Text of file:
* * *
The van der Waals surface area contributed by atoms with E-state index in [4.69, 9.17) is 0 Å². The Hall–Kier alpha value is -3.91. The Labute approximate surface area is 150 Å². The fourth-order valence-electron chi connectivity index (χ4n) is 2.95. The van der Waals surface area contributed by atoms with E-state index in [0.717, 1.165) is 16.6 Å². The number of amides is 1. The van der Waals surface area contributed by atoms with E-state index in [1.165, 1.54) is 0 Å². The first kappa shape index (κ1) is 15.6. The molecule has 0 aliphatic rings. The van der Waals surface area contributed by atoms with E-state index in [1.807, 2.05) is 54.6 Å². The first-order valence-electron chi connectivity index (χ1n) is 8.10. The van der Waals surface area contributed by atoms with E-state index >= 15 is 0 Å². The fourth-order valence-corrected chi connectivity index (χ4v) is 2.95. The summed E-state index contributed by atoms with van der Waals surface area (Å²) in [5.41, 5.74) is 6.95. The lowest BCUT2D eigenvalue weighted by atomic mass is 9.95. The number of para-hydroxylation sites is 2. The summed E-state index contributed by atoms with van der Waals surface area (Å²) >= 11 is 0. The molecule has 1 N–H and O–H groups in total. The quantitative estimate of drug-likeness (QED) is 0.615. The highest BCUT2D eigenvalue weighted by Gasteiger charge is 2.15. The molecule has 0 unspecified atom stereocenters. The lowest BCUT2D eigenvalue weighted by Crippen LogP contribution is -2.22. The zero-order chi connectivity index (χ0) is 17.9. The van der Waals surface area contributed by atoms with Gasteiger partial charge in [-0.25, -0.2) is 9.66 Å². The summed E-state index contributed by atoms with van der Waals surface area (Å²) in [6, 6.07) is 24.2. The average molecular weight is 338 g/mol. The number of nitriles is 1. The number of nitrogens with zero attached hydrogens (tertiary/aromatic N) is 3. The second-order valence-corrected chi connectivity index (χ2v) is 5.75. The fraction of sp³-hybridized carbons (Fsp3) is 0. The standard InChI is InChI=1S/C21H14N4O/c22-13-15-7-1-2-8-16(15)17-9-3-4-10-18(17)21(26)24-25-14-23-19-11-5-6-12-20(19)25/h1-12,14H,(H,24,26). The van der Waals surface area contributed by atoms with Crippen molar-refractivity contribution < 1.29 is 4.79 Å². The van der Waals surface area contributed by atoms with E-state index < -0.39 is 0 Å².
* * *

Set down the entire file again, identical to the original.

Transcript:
The van der Waals surface area contributed by atoms with E-state index in [4.69, 9.17) is 0 Å². The Hall–Kier alpha value is -3.91. The Labute approximate surface area is 150 Å². The fourth-order valence-electron chi connectivity index (χ4n) is 2.95. The van der Waals surface area contributed by atoms with E-state index in [0.717, 1.165) is 16.6 Å². The number of amides is 1. The van der Waals surface area contributed by atoms with E-state index in [1.165, 1.54) is 0 Å². The first kappa shape index (κ1) is 15.6. The molecule has 0 aliphatic rings. The van der Waals surface area contributed by atoms with E-state index in [1.807, 2.05) is 54.6 Å². The first-order valence-electron chi connectivity index (χ1n) is 8.10. The van der Waals surface area contributed by atoms with E-state index >= 15 is 0 Å². The fourth-order valence-corrected chi connectivity index (χ4v) is 2.95. The summed E-state index contributed by atoms with van der Waals surface area (Å²) in [5.41, 5.74) is 6.95. The lowest BCUT2D eigenvalue weighted by atomic mass is 9.95. The number of para-hydroxylation sites is 2. The summed E-state index contributed by atoms with van der Waals surface area (Å²) >= 11 is 0. The molecule has 1 N–H and O–H groups in total. The quantitative estimate of drug-likeness (QED) is 0.615. The highest BCUT2D eigenvalue weighted by Gasteiger charge is 2.15. The molecule has 0 unspecified atom stereocenters. The lowest BCUT2D eigenvalue weighted by Crippen LogP contribution is -2.22. The zero-order chi connectivity index (χ0) is 17.9. The van der Waals surface area contributed by atoms with Gasteiger partial charge in [-0.25, -0.2) is 9.66 Å². The summed E-state index contributed by atoms with van der Waals surface area (Å²) in [6, 6.07) is 24.2. The average molecular weight is 338 g/mol. The number of nitriles is 1. The number of nitrogens with zero attached hydrogens (tertiary/aromatic N) is 3. The second-order valence-corrected chi connectivity index (χ2v) is 5.75. The fraction of sp³-hybridized carbons (Fsp3) is 0. The standard InChI is InChI=1S/C21H14N4O/c22-13-15-7-1-2-8-16(15)17-9-3-4-10-18(17)21(26)24-25-14-23-19-11-5-6-12-20(19)25/h1-12,14H,(H,24,26). The van der Waals surface area contributed by atoms with Crippen molar-refractivity contribution < 1.29 is 4.79 Å². The van der Waals surface area contributed by atoms with E-state index < -0.39 is 0 Å².